How To Paint Laminate Kitchen Cabinets Without Quitting Halfway Through

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Let’s start with the facts: painting kitchen cabinets is a big job. Anyone who claims that cabinet painting is a weekend project either hired a professional or doesn’t know what a kitchen is. That said, a fresh coat of paint can be an economical way to transform your space. So is it worth the time and effort?

Absolutely! The trick to tackling this project is to go step by step and take your time. You want your work to look like you hired an expert, not like a DIY Pinterest fail. Keep reading for a a step-by-step process you can use to give your cabinets a professional upgrade and dramatically improve your kitchen on a budget.

Remove Cabinet Doors, Drawers, and Hardware

To get started you’re going to need to remove all cabinet doors and drawers and then the hardware from each door and drawer. Removing pulls and handles can make painting a lot faster and also reduces the risk of getting paint on the handles. When it comes to hinges and other things that may be too difficult to take off, use painters tape to cover up as much as you can.

We recommend taking your cabinet doors and drawers outside. Getting a large chunk of the painting done in the open air is optimal, although you will need to be aware of the weather conditions – obviously, you won’t paint in the rain, and you should not paint if it is too hot or too cold for the paint to cure (consult the paint can instructions) or if it is too windy (debris sticking to your paint!). Again, this is not a weekend project, so make sure that your cabinet doors and drawers will be sheltered from inclement weather when you take a break.

Clean and Prep Your Cabinets

When working with laminate cabinets it is important to use a cleaner specific to laminate products. Here is where your patience will come into play. Cleaning can seem like a tedious step, but in order to get the best finish on your cabinets, they need to be free from grease and dust. Kitchen cabinets take a lot of abuse from knicks and dings to spilled liquids and stand mixer mishaps. So it’s important to get them scrubbed and ready for their fresh new look.

Washing your cabinets not only gets them cleaner, but it also gives you a chance to take a closer look at your cabinets. When scrubbing them with a laminate cleaner be aware of the condition of your cabinets. If you notice any damaged or warped laminate, do not paint over it. Deep scratches or warped doors will not be fixed with a coat of paint. Evaluate each piece to see what can be repaired and what may need to be replaced.

Sanding Your Cabinet Exteriors

At this point in the process, you’ve taken the time to remove all the doors, drawers, and hardware, tape over hinges, clean surfaces and evaluate the condition of your cabinets. Now comes sanding. If you’re sticking to a budget and looking to get in a full upper body workout, you’ll want to get started using 120-grit sandpaper.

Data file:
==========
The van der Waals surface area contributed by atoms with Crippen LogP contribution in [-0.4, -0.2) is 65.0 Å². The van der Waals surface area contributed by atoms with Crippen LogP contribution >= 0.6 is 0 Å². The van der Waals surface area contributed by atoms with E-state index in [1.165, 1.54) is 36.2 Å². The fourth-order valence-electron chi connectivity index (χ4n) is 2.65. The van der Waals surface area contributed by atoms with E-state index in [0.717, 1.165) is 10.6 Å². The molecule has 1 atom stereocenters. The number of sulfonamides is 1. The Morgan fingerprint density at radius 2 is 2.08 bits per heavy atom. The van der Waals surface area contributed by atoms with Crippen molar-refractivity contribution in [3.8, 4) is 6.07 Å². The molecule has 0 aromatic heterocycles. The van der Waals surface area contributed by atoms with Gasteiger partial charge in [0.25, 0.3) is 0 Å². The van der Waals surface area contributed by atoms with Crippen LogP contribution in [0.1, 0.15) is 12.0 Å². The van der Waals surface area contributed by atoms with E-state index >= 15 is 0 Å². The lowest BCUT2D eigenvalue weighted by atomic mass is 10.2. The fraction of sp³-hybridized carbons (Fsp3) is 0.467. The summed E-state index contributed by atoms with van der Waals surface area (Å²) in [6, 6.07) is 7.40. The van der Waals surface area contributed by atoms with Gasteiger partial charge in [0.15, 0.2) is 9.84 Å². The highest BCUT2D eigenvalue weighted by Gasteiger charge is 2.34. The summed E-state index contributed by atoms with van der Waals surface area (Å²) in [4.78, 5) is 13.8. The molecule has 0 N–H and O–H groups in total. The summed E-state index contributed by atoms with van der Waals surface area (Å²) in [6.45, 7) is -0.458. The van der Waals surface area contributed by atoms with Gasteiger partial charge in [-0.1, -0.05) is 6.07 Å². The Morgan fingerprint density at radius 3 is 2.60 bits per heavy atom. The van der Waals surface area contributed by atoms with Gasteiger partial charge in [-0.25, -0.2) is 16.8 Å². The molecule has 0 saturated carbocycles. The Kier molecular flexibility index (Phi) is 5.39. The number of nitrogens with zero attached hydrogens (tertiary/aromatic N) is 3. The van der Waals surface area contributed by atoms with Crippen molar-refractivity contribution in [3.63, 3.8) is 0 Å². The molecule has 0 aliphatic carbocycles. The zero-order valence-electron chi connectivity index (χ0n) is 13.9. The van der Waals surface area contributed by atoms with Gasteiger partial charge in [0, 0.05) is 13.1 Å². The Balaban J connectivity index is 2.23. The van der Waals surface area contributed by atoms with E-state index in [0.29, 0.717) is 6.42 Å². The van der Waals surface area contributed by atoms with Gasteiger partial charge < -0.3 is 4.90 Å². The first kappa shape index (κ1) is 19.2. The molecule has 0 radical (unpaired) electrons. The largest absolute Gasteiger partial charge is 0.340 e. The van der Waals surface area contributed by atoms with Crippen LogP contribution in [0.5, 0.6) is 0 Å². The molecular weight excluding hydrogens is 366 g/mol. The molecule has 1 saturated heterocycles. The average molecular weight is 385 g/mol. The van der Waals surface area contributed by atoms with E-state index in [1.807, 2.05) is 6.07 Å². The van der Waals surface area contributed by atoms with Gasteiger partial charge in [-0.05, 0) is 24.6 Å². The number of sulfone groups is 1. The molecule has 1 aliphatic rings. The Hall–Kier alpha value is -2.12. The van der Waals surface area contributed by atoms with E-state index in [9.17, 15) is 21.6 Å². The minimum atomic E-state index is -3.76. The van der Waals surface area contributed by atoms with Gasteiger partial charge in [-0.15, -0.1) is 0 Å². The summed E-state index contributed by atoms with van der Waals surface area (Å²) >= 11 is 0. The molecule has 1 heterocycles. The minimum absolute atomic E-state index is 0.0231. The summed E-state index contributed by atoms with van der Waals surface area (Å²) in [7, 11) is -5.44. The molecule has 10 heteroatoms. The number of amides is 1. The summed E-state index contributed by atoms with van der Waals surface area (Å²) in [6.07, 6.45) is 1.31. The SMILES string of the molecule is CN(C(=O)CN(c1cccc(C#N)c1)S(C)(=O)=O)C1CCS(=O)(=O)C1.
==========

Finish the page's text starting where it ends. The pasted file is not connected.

But if you’re staring at a backyard full of cabinet doors and starting to reconsider your life choices, fear not! A motorized orbital sander could make your life a lot easier. If you’re not in the market to purchase one, consider renting from a home improvement store.

Once you have your sandpaper, start roughing up those slick laminate cabinet doors. You want to apply enough pressure to get a good amount of dust from the laminate. But be careful not to overdo it or you could rip through the coating. Don’t forget to wipe away the dust and residue with a damp cloth when you’ve finished up.

Picking and Applying The Right Primer

Once you’ve gotten a nice rough surface to work with you can paint on the primer. Make sure to pick a primer that will work with laminate, specifically, you’ll want to look for a bonding primer. Once the primer has finished drying, top it off with an oil or latex based paint.

You may also want to go back over the primer very gently with fine grit sandpaper if you see any places where the paint may be raised. Again, use a damp cloth to remove any dust after sanding.

You’re Ready To Paint. Almost.

Finally, it’s time to apply to topcoat. When you’re ready to start painting, make sure that you have the right tools first. Topcoats should be applied with a roller, paint pad or sprayer to make sure that you’re not leaving any brushstrokes through your cabinet faces.

If you have any dings or scratches in your doors, you may want to work with a paint that has a satin finish rather than a full gloss finish. This will help minimize scrapes.

Go The Extra Mile And Apply A Sealant

At this point, you may be ready to call it quits but you’ve come so far, why not go the extra step? A sealant can help keep all the hard work you’ve just done last for years to come. With the daily abuse that kitchen cabinets take, a sealant can make a world of difference in their longevity.

Hire A Professional Or DIY?

If the idea of spending a week or more without a kitchen sounds neither economical nor enjoyable, consider hiring a professional. It’s likely that you will use your kitchen daily, and you don’t want reminders of a project poorly finished. This project is definitely DIY-doable for someone with patience, but before taking the DIY plunge, ask yourself if you’d rather spend your time on other things, such as choosing a new kitchen faucet, or changing your kitchen lighting, or even selecting a beautiful new kitchen rug to go with your “new” cabinets. Pizzazz Painting has refreshed the kitchens and other rooms of South Jersey homeowners for over 20 years. Contact us today to schedule your free professional color consultation.  No job is too big or too small!